Universal Credit warning: System risks overload as 105,000 people claim in just ONE day

The Universal Credit system has been facing additional strain after many Britons were catapulted into financial chaos because of the coronavirus pandemic. BBC political correspondent Chris Mason told the Coronavirus Newscast nearly as many applicants had applied for support in one day than in the whole month of January, sparking concerns the system may collapse. Mr Mason said: “This whole business of Universal Credit – regular talking point in Westminster going back years and years and years – but obviously lots of people encountering Universal Credit for the very first time as a result of losing jobs in the last few weeks.

At this difficult time for frontline doctors and nurses, sign up here to show your support now to our brave NHS Heroes.

“I’ve been talking with the Department of Work and Pensions about this ludicrous situation, but perhaps inevitable given how many people have suddenly lost their job, about people ringing up the helpline and discovering they are 90,000th in the queue.

“105,000 people were put on the system yesterday. That’s not miles off from the number that was done in the entire month of January.”

Mr Mason said the Department of Work and Pensions (DWP) is now working to move as many as 10,000 members of staff to the frontline to cope with the increasing number of applications.

He continued: “The DWP acknowledged that is infuriating for people, that they are very sorry.

JUST IN: Martin Lewis issues mortgage holiday warning: ‘No! Don’t do that’

“I’m told 10,000 DWP staff are being put on the frontline to take those calls, to process applications. They are saying, if you possibly can, apply online and not over the phone.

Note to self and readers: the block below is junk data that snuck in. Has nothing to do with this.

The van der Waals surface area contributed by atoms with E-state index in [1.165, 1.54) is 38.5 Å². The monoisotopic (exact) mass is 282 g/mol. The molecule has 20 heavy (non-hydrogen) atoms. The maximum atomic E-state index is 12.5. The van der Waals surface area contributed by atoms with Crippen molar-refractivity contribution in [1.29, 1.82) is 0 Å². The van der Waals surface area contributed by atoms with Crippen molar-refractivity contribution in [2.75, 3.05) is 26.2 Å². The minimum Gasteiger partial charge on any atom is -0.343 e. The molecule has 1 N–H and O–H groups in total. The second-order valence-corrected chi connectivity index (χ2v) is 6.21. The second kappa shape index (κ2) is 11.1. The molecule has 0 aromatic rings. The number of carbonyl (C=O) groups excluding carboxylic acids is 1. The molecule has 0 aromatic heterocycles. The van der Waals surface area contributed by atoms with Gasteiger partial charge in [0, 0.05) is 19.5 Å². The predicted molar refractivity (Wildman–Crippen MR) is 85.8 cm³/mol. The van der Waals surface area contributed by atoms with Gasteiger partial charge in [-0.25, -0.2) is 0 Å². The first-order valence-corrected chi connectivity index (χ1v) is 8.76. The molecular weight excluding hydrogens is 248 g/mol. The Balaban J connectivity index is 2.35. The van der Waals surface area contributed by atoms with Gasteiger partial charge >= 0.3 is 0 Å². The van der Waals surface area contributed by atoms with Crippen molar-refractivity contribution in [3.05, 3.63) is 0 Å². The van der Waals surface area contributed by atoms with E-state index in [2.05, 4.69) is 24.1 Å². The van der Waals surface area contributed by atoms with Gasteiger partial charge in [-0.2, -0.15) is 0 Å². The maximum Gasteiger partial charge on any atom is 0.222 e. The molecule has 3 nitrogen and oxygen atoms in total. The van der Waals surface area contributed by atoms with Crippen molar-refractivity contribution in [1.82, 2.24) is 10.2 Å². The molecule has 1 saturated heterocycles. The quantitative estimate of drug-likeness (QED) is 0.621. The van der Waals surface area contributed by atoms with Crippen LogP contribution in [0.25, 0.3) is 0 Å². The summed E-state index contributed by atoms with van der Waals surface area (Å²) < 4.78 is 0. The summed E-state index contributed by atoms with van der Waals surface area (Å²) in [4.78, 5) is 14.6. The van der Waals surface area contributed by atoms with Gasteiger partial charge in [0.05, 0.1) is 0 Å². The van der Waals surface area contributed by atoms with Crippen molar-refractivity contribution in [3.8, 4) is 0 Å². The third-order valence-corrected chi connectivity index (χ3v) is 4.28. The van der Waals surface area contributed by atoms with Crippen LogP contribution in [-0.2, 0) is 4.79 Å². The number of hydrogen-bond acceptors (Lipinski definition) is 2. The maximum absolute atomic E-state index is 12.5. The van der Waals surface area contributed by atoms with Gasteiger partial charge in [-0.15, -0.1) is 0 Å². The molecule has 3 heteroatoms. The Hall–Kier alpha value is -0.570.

“They’ll take details about your rent, your number of children, that kind of stuff.

“And they point out Universal Credit is now more generous than it’s ever been as a result of the budget and some of the tweaks that have been made since the coronavirus crisis really kicked in here.

“An average family getting a roundabout of £1,000 once those things are done and you can get a payment pretty much within hours, or certainly a day signing up.”

READ MORE: Britain faces war-time food rationing – ‘Public CAN’T be trusted’

As part of the package the Government rolled out to address the coronavirus pandemic, Chancellor Rishi Sunak announced the Universal Credit allowance will increase to £1,000 from the month of April.

Mr Sunak also announced statutory self-employed workers will be entitled to sick pay and will need to make their claim through the universal credit system.

Current statutory sick pay stands at £94.25 a week with workers being able to receive sick pay for up to 28 weeks.

Work and Pensions Secretary of State Thérèse Coffey said: “As this country ramps up its efforts to support people through coronavirus, we will do whatever it takes to protect claimants and our staff.


How the Queen treats ill-health with alt-medicine [INSIGHT]
Lockdown over by Easter? PM advisor ‘confident’ [ANALYSIS]
Gordon Brown demands G20 action to stop COVID-19 profiteering [POLITICS]

“We are automatically extending all awards and reassessments for health and disability benefits to provide that reassurance to those in receipt of them.”

The DWP also confirmed they will not carry out further reviews or reassessments to the benefits system for three months,

Face-to-face assessments for all sickness and disability benefits have also been suspended for the next three months to meet with the government’s social distancing guidelines, and this includes any new claims.

The DWP also said ESA and universal credit claimants whose cases have been referred to the provider will be contacted to take their application forward in the coming days and weeks.

Source: Read Full Article